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Nevada’s new U.S. attorney

Nevada’s federal prosecutors have locked up a lot of bad guys in recent years — gang bangers, child pornographers and white supremacists among them. But no criminal case this decade sent more shock waves and affected as many citizens and institutions as the U.S. attorney’s pursuit of four corrupt Clark County commissioners.

The years-long investigation and prosecution sent Lance Malone, Mary Kincaid-Chauncey, Dario Herrera and Erin Kenny to prison, and sent a warning to ethically challenged politicians and public servants at every level of state government: The Justice Department is minding the store.

The man in charge of that prosecution, Daniel Bogden, was fired at the end of 2006. He and seven other U.S. attorneys were marked by the Bush administration for not pursuing Justice Department priorities. The firings generated a predictable amount of partisan bluster, which ultimately compelled Attorney General Alberto Gonzales to resign.

Democrats, in particular, were quick to complain that there’s no room for such politics in law enforcement, but that argument was made solely to score political points. Every U.S. attorney is appointed, and every U.S. attorney’s office has a finite number of prosecutors, investigators and resources to pursue violators of federal law. With each new administration and new U.S. attorney come different priorities, which most certainly are colored by politics.

Now comes Greg Brower, a former Nevada assemblyman, to replace Mr. Bogden. Nevada’s U.S. senators declared their full support for him at a Wednesday news conference, and their confidence that new Attorney General Michael Mukasey will not follow the same path as Mr. Gonzales.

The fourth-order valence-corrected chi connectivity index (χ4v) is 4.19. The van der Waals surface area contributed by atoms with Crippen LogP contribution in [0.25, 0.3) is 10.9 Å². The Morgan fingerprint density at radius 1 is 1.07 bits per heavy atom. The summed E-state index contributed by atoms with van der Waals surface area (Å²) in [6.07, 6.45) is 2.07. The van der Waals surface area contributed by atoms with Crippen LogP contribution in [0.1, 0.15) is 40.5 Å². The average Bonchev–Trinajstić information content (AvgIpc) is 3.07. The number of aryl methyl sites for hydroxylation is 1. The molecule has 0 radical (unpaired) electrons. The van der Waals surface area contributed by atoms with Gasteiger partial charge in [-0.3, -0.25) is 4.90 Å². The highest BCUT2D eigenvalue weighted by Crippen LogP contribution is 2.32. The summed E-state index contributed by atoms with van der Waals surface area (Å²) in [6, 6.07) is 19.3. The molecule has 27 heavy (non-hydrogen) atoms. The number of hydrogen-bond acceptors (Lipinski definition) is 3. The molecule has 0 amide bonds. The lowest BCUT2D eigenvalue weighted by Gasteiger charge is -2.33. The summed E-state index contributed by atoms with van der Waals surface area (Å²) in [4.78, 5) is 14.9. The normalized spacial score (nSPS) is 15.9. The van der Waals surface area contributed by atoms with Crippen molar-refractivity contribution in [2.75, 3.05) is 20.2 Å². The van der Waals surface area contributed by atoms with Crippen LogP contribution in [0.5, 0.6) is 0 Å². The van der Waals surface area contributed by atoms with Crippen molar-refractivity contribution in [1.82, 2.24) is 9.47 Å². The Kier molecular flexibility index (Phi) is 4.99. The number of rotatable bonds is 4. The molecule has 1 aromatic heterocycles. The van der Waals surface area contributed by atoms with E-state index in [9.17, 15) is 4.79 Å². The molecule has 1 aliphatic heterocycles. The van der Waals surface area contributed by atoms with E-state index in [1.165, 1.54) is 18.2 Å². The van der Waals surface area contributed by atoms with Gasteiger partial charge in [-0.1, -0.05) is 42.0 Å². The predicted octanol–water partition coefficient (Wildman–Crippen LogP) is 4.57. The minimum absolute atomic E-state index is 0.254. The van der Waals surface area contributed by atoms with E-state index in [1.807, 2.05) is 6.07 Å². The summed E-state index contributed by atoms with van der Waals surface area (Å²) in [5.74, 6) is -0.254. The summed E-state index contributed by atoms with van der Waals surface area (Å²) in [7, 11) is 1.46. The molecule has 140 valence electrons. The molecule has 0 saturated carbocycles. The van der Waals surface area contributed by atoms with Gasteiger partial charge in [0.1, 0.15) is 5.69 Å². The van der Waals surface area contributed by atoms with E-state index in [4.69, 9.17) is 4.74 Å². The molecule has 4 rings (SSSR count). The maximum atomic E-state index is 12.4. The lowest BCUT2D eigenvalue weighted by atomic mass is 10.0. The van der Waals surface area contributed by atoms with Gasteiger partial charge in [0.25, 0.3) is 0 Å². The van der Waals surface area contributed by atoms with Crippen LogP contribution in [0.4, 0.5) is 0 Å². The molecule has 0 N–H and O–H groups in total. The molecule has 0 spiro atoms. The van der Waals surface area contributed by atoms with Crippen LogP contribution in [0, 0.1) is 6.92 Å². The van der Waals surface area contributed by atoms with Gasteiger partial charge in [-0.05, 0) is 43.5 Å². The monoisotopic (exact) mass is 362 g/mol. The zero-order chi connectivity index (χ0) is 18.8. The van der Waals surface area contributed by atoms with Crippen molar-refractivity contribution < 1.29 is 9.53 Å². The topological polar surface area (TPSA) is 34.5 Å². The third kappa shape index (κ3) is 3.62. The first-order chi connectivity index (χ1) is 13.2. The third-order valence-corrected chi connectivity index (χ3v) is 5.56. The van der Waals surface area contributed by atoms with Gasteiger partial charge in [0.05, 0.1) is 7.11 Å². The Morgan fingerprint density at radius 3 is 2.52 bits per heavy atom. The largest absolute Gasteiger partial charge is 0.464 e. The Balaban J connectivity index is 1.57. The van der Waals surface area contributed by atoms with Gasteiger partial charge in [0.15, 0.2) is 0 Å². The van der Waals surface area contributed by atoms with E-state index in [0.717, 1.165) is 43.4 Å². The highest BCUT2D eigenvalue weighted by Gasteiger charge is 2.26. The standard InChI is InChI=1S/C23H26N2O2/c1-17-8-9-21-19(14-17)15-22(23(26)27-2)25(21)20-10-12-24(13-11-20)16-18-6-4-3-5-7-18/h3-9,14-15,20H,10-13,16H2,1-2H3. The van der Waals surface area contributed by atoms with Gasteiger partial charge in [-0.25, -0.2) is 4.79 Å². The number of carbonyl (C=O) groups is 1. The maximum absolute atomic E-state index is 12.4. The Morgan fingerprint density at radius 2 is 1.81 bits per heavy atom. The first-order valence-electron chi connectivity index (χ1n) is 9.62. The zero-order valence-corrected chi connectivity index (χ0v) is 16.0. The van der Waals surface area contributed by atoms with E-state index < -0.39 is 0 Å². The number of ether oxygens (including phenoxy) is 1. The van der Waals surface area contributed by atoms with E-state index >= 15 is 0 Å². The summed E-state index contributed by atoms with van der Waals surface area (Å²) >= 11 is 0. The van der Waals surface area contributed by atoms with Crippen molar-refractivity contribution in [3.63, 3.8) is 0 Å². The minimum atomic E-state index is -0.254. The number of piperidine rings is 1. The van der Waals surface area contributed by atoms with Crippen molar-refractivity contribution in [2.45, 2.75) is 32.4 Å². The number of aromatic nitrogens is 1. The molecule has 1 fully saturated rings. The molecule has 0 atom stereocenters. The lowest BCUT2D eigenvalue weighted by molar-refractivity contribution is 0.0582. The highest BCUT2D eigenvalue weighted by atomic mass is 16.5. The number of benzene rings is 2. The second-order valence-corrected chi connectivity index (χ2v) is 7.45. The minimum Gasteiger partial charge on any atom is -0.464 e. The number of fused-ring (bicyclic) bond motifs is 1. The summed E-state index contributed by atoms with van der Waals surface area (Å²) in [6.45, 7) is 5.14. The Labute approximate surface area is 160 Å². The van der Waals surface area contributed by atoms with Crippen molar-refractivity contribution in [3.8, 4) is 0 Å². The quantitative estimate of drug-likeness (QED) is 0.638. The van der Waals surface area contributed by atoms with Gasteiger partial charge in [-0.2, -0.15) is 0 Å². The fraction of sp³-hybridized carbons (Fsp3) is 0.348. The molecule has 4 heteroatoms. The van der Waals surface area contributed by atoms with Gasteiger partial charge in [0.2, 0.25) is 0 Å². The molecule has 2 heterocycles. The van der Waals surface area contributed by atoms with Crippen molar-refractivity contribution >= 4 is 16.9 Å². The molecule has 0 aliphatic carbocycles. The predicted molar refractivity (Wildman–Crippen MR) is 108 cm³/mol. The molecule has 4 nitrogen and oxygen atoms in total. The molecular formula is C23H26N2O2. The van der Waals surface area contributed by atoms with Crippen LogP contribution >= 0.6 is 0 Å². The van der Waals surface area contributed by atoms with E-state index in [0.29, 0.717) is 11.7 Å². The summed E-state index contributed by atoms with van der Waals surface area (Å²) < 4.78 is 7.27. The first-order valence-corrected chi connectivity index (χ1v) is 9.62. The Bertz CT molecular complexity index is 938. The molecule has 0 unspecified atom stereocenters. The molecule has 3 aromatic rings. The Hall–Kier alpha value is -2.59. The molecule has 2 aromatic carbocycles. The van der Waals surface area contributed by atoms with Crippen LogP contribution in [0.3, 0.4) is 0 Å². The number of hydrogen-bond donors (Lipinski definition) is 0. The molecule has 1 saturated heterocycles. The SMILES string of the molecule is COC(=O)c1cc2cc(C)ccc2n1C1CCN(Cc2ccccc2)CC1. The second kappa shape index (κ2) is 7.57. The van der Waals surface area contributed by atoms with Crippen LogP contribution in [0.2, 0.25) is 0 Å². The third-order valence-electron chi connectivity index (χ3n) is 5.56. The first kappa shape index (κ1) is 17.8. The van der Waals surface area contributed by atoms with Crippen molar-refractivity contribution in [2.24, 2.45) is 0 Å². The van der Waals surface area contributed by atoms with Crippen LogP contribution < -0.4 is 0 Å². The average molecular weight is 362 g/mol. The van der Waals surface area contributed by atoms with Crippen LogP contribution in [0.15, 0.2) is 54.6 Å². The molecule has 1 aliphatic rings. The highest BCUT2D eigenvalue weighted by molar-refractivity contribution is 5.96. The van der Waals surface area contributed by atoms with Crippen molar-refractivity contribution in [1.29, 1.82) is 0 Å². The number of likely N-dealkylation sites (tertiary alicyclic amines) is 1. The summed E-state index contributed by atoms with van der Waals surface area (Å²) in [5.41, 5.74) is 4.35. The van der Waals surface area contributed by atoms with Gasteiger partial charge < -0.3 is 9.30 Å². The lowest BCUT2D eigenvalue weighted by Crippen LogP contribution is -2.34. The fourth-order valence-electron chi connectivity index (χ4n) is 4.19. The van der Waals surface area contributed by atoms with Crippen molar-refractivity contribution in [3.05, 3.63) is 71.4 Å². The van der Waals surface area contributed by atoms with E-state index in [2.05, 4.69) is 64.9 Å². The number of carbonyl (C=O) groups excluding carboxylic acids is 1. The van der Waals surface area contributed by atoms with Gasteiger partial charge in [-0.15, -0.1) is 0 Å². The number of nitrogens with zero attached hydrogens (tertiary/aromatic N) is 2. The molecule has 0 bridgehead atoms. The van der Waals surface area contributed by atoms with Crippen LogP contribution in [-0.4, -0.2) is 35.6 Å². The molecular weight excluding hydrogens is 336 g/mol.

Mr. Brower comes to the job with solid credentials and the benefit of a Las Vegas upbringing — he’s a 1982 Bonanza High School graduate. After serving in the Assembly from 1998 to 2002, he worked as legislative counsel in the Justice Department, acting as a liaison between members of Congress and U.S. attorneys around the country. Since December 2004, Mr. Brower has been inspector general of the U.S. Government Printing Office, handling internal audits and investigations.

Mr. Brower’s homecoming comes with a huge workload. He declared that national security, violent crimes and child exploitation offenses will continue to be the office’s priorities.

“I am following a great U.S. attorney and look forward to continuing to lead this office in a successful direction,” Mr. Brower said Wednesday.

Much of that success was rooted in the successful corruption prosecutions of the former county commissioners and the strip club owners who bribed them. Unfortunately, Las Vegas will always have a criminal element looking to victimize the law-abiding among us. But there’s no reason Southern Nevada should continue to tolerate the sale of public offices to money-grubbing social climbers.

Make no mistake, if the U.S. attorney’s office does not continue to bring heat — or at least the appearance of heat — on local and state dealings that reek of corruption, it won’t be long before taxpayers are again subjected to dishonest representation.

Whatever marching orders Mr. Brower has received from up high, and whatever independence he retains in mobilizing his troops, combatting public corruption should be one of his most urgent missions.

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